Persuasion and Prejudice among Scientists

One side effect of doing persuasion research is that you tend to become more aware of your own differences, values, preferences, and attitudes. You’re studying how Other Guys change and that always requires a specific TACT which means you’ve got to make your messages about Something. You do the study and see how Other Guys react and inevitably you think about how you’d react to the situation and compare yourself to everyone else. You can’t help but get surprised sometimes as you discover how different you are from everyone else as you see sometimes you react like most, but sometimes you react like only a few. As an embarrassing for instance, I just assumed that everyone, especially everyone in my classes was a crazy High Need for Cognition maniac like I am until I taught the concept and got laughed out of the classroom over my High WATT foibles looking like Sheldon Cooper on The Big Bang Theory.

Here’s an interesting research article that says less about the topic and more about the researchers than anyone would care to recognize. Psych Science presents a three study package that looks at the relationship between political orientation (liberal vs. conservative) construal type (concrete vs. abstract) for their effect on prejudice toward stigmatized groups, specifically gays, Muslims, blacks, and Latinos. The prediction is that conservatives will show more prejudice toward stigmatized groups in the abstract construal condition compared to the concrete construal condition. And, indeed, this is what the researchers consistently report across the three different lab studies. Consider the results from the first study.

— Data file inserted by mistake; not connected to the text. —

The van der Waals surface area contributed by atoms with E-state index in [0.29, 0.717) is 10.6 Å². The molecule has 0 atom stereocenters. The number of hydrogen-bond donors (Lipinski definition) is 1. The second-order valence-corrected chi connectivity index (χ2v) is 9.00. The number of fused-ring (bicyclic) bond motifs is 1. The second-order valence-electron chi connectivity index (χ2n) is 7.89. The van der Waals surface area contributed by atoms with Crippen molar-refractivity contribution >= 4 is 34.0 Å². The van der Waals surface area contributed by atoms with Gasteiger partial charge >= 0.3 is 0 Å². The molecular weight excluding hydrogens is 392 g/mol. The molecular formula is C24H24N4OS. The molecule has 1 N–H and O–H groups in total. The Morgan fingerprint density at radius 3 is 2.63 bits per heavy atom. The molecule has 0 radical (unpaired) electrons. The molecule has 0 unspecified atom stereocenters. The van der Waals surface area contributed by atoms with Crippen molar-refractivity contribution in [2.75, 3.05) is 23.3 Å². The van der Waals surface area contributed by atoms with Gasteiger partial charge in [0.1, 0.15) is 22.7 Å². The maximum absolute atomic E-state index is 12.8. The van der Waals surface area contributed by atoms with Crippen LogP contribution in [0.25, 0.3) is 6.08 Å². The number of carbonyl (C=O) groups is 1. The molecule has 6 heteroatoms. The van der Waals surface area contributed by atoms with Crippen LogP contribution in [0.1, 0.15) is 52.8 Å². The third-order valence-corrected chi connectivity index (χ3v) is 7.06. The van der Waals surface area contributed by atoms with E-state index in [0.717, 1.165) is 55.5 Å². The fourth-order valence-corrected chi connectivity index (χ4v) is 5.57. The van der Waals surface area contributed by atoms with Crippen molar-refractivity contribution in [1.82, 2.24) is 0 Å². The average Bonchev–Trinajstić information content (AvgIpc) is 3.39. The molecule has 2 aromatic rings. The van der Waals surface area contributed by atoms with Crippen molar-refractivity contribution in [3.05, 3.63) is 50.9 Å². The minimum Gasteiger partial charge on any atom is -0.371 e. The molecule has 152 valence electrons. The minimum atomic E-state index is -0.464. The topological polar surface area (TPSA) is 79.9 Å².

Sure enough, conservatives demonstrate more negative feelings toward stigmatized groups (as measured with the “thermometer” scale of hot to cold) when they engage in concrete construals compared to abstract.

Got a question. What would happen if you ran this study and used the stigmatized groups of: the National Rifle Association, Religious Believers, the 1%, and on and on with all those non-liberal people who are obviously stupid and prejudiced? This question apparently never occurred to the researchers. They sail blissfully into the Discussion.

In conclusion, our results from three studies provide converging evidence that adopting an abstract mind-set (as opposed to a concrete mind-set) can reduce expressions of prejudice toward nonnormative groups, primarily among people who are politically conservative. Study 3 directly demonstrated that the influence of abstract construal on bias is mediated by an increase in the salience of concerns about fairness. Overall, this research brings construal-level theory to bear on the investigation of intergroup relations and opens several avenues for future endeavors to both understand and reduce prejudice.

Executed like this, the research makes the term, stigma, look like the word liberals use to label and libel conservatives over issues of disagreement. Thus, preferences, mere likes and dislikes, become reified as Stigma when all we’re talking about is who’s putting the labels on the rocks that are thrown in the political fight. That’s science?

Consider the possibility that self-identified political liberals just might stigmatize groups like gun owners, religious believers, stay-at-home moms, people with a Southern, rural, or hick accent, NASCAR fans, Fox news watchers, or anyone who eats fried food, fast food, large serving soda, pork rinds, ring bologna, Slim Jims, Twinkies, and finally, anyone who smokes. Yet, this line of scientific thinking does not appear in this work. Stigma, it seems, only works in one direction.

And, when stigma works in only one direction and in a direction congenial to the researcher’s point of view, then that researcher has learned nothing about persuasion or human nature, but merely holds up a mirror to herself and publishes what she sees.